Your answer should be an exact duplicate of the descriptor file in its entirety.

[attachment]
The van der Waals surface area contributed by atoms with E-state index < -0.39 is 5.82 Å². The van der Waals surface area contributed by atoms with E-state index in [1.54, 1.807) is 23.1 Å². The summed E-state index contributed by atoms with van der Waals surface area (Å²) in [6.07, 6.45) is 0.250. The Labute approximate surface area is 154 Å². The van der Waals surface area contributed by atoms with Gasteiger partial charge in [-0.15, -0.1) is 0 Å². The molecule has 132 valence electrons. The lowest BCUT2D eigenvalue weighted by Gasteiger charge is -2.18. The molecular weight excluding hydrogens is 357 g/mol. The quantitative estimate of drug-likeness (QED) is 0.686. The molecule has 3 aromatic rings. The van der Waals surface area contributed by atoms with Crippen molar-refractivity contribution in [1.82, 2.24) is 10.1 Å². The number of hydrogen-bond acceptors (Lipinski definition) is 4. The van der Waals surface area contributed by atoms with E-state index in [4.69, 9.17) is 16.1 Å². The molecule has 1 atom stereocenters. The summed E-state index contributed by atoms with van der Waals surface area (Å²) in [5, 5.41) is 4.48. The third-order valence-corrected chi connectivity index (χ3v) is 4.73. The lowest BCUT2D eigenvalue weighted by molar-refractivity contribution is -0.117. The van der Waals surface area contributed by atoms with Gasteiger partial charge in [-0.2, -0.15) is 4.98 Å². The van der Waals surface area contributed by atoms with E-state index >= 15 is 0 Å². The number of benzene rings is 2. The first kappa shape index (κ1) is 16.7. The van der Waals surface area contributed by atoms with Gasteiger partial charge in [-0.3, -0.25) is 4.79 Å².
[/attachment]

The van der Waals surface area contributed by atoms with E-state index < -0.39 is 5.82 Å². The van der Waals surface area contributed by atoms with E-state index in [1.54, 1.807) is 23.1 Å². The summed E-state index contributed by atoms with van der Waals surface area (Å²) in [6.07, 6.45) is 0.250. The Labute approximate surface area is 154 Å². The van der Waals surface area contributed by atoms with Gasteiger partial charge in [-0.15, -0.1) is 0 Å². The molecule has 132 valence electrons. The lowest BCUT2D eigenvalue weighted by Gasteiger charge is -2.18. The molecular weight excluding hydrogens is 357 g/mol. The quantitative estimate of drug-likeness (QED) is 0.686. The molecule has 3 aromatic rings. The van der Waals surface area contributed by atoms with Crippen molar-refractivity contribution in [1.82, 2.24) is 10.1 Å². The number of hydrogen-bond acceptors (Lipinski definition) is 4. The van der Waals surface area contributed by atoms with E-state index in [4.69, 9.17) is 16.1 Å². The molecule has 1 atom stereocenters. The summed E-state index contributed by atoms with van der Waals surface area (Å²) in [5, 5.41) is 4.48. The third-order valence-corrected chi connectivity index (χ3v) is 4.73. The lowest BCUT2D eigenvalue weighted by molar-refractivity contribution is -0.117. The van der Waals surface area contributed by atoms with Gasteiger partial charge in [-0.2, -0.15) is 4.98 Å². The van der Waals surface area contributed by atoms with E-state index >= 15 is 0 Å². The number of benzene rings is 2. The first kappa shape index (κ1) is 16.7. The van der Waals surface area contributed by atoms with Gasteiger partial charge in [-0.3, -0.25) is 4.79 Å².